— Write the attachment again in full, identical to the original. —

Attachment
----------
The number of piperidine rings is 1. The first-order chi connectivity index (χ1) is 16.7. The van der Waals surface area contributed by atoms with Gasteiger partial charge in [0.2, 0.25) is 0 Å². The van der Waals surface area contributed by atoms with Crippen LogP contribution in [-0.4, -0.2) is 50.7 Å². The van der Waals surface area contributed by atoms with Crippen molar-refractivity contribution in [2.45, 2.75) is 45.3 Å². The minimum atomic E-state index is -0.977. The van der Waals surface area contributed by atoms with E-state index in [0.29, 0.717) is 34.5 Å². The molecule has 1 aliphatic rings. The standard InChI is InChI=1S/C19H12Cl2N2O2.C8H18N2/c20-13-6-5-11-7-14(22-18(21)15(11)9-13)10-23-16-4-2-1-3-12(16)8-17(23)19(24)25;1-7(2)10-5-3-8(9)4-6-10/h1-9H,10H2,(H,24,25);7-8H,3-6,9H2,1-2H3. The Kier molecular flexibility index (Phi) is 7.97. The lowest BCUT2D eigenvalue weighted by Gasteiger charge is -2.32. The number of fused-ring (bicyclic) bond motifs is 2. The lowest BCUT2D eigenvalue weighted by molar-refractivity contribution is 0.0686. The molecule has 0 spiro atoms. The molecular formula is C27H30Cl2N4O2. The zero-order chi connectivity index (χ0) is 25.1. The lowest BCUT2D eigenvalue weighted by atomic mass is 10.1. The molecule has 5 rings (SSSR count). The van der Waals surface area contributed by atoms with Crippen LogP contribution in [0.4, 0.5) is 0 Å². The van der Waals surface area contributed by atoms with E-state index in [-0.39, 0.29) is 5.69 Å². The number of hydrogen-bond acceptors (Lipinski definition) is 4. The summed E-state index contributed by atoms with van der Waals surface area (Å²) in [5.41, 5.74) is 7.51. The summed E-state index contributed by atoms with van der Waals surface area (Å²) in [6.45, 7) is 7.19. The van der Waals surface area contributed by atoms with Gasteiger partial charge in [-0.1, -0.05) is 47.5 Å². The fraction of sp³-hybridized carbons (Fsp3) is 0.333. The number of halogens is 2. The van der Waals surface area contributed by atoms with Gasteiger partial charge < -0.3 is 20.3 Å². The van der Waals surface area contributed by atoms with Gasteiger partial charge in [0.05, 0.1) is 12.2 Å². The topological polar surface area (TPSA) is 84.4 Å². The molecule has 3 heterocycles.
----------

The number of piperidine rings is 1. The first-order chi connectivity index (χ1) is 16.7. The van der Waals surface area contributed by atoms with Gasteiger partial charge in [0.2, 0.25) is 0 Å². The van der Waals surface area contributed by atoms with Crippen LogP contribution in [-0.4, -0.2) is 50.7 Å². The van der Waals surface area contributed by atoms with Crippen molar-refractivity contribution in [2.45, 2.75) is 45.3 Å². The minimum atomic E-state index is -0.977. The van der Waals surface area contributed by atoms with E-state index in [0.29, 0.717) is 34.5 Å². The molecule has 1 aliphatic rings. The standard InChI is InChI=1S/C19H12Cl2N2O2.C8H18N2/c20-13-6-5-11-7-14(22-18(21)15(11)9-13)10-23-16-4-2-1-3-12(16)8-17(23)19(24)25;1-7(2)10-5-3-8(9)4-6-10/h1-9H,10H2,(H,24,25);7-8H,3-6,9H2,1-2H3. The Kier molecular flexibility index (Phi) is 7.97. The lowest BCUT2D eigenvalue weighted by Gasteiger charge is -2.32. The number of fused-ring (bicyclic) bond motifs is 2. The lowest BCUT2D eigenvalue weighted by molar-refractivity contribution is 0.0686. The molecule has 0 spiro atoms. The molecular formula is C27H30Cl2N4O2. The zero-order chi connectivity index (χ0) is 25.1. The lowest BCUT2D eigenvalue weighted by atomic mass is 10.1. The molecule has 5 rings (SSSR count). The van der Waals surface area contributed by atoms with Crippen LogP contribution in [0.4, 0.5) is 0 Å². The van der Waals surface area contributed by atoms with E-state index in [-0.39, 0.29) is 5.69 Å². The number of hydrogen-bond acceptors (Lipinski definition) is 4. The summed E-state index contributed by atoms with van der Waals surface area (Å²) in [5.41, 5.74) is 7.51. The summed E-state index contributed by atoms with van der Waals surface area (Å²) in [6.45, 7) is 7.19. The van der Waals surface area contributed by atoms with Gasteiger partial charge in [-0.1, -0.05) is 47.5 Å². The fraction of sp³-hybridized carbons (Fsp3) is 0.333. The number of halogens is 2. The van der Waals surface area contributed by atoms with Gasteiger partial charge < -0.3 is 20.3 Å². The van der Waals surface area contributed by atoms with Gasteiger partial charge in [0.05, 0.1) is 12.2 Å². The topological polar surface area (TPSA) is 84.4 Å². The molecule has 3 heterocycles.